What is the main subject of your inspiration?
To bring feeling or expression to what is not yet known but felt. An act of translation, not just for myself, but to hold this space for other people to experience. I’m curious about what is stored in the body, posing this as a question so as to invite everyone in to consider it. It creates the possibility to value other ways of listening and speaking. Listening to places within the body doesn’t happen through thinking, an invitation in the body has to occur. We don’t learn through strength or force, but through ease. This is part of my practice to consider how ease can be valued. It has taken my whole life to learn to validate ease, especially within my own practice.
"Listening to places within the body doesn’t happen through thinking, an invitation in the body has to occur. We don’t learn through strength or force, but through ease."
What are you working on at the moment?
It's called Life Lines. It brings together three different fields that are all integral and connected in the body. It utilises somatic movement education, Earth building, dance improvisation and performance. Bridging these fields is my aim for the next ten years, creating projects based in different lands, where Native and non-Native communities can come together. Through this act of somatically listening to the space and being with the indigenous history of the land, including the messages that are present that might have teachings relevant for us right now, and the diversity of this through each body, we will collectively build a new marker out of the Earth that communicates and expresses this message. This will then follow with a dance performance event and multi-sensory installation, where we can invite a greater public to come and listen and explore more about the process. My hope is to partner with Native communities, National Parks, and institutions worldwide to bring guardianship back into Native tribes. This includes creating artist residencies for youth to have access and expression in these most sacred spaces. Somatic education is at the root of this billowing dream, in re-mapping our world and who it serves.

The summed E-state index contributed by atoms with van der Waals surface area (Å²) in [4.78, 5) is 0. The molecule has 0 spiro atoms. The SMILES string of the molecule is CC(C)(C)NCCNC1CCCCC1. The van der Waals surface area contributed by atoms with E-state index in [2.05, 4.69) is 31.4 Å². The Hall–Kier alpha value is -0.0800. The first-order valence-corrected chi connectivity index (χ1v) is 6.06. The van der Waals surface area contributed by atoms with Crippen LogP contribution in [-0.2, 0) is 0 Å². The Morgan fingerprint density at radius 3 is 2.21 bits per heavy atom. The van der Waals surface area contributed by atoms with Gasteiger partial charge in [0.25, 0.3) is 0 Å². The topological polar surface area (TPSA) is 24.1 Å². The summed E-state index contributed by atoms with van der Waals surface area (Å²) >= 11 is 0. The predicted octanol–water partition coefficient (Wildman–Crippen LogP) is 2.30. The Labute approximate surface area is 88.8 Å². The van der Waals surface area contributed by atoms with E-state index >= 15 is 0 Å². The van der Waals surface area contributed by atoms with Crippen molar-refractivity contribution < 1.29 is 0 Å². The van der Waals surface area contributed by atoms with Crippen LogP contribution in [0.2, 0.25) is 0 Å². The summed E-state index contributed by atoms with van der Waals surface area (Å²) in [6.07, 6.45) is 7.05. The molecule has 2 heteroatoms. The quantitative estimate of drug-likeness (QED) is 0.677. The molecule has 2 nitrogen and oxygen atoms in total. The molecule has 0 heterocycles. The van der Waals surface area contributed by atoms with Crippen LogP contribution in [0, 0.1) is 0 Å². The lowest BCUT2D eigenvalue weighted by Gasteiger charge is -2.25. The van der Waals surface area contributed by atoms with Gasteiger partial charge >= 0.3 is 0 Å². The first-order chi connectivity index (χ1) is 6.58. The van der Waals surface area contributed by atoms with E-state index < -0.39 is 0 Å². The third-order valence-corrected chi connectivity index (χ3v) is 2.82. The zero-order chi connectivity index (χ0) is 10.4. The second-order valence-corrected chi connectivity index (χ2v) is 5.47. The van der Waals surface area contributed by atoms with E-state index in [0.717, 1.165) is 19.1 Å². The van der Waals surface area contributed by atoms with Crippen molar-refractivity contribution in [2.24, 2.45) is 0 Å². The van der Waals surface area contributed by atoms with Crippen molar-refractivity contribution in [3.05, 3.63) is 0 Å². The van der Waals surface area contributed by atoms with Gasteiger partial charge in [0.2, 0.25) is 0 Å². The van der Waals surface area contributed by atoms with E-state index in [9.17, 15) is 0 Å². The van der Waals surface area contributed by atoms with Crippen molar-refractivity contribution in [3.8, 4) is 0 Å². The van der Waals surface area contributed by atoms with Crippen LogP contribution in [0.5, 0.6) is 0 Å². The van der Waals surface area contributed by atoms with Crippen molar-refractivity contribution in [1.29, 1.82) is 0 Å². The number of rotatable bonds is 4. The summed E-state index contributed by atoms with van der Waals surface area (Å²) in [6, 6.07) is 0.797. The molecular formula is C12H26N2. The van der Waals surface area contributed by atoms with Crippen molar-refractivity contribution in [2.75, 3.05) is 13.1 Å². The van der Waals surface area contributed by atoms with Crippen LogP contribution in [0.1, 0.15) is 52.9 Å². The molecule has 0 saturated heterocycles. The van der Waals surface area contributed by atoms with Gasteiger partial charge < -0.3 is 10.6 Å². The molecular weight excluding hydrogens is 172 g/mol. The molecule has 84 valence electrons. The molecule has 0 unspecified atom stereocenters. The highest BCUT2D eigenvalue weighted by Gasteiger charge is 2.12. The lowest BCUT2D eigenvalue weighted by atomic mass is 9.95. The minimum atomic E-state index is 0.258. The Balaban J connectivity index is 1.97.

What does “sense of place” mean to you? Is this concept present in your work?
This is unique to each person and is comprised of the senses, feelings, emotions, and the actual physicality of the place and the meaning of this. It involves transmission: we have a sense of a place through our capacity to receive, dissolve or reach out. All of this arrives at a feeling, and this feeling informs how we move, think, speak, treat one another. It’s really important to value the availability of this and the challenge that can come with it. Nature teaches us that there is always change, always a turnover.
Are there elements of your work that connect with or are inspired by the natural world?
It’s a listening practice with observation and connection. Through the study of somatics, we look at how movement rises and grows life, not only within ourselves, but in the natural world too. A focus for me recently has been to return to the smaller movements and patterns that comprise the whole. These are shared with nature – we are not disconnected from it, we are nature. When we work with the Earth, we are working with our bodies as well. Even when I worked inside studios for long periods of time, I was still studying the natural world. There is something about orientation: the act of turning around and realising that your surroundings have altered. It gives the body the ability to grow and redefine who and what we are, and what we are capable of.
A big turning point for me was learning how to Earth build. It wasn’t until I worked specifically with the Earth that all of these connections started to form, and the Earth became my partner.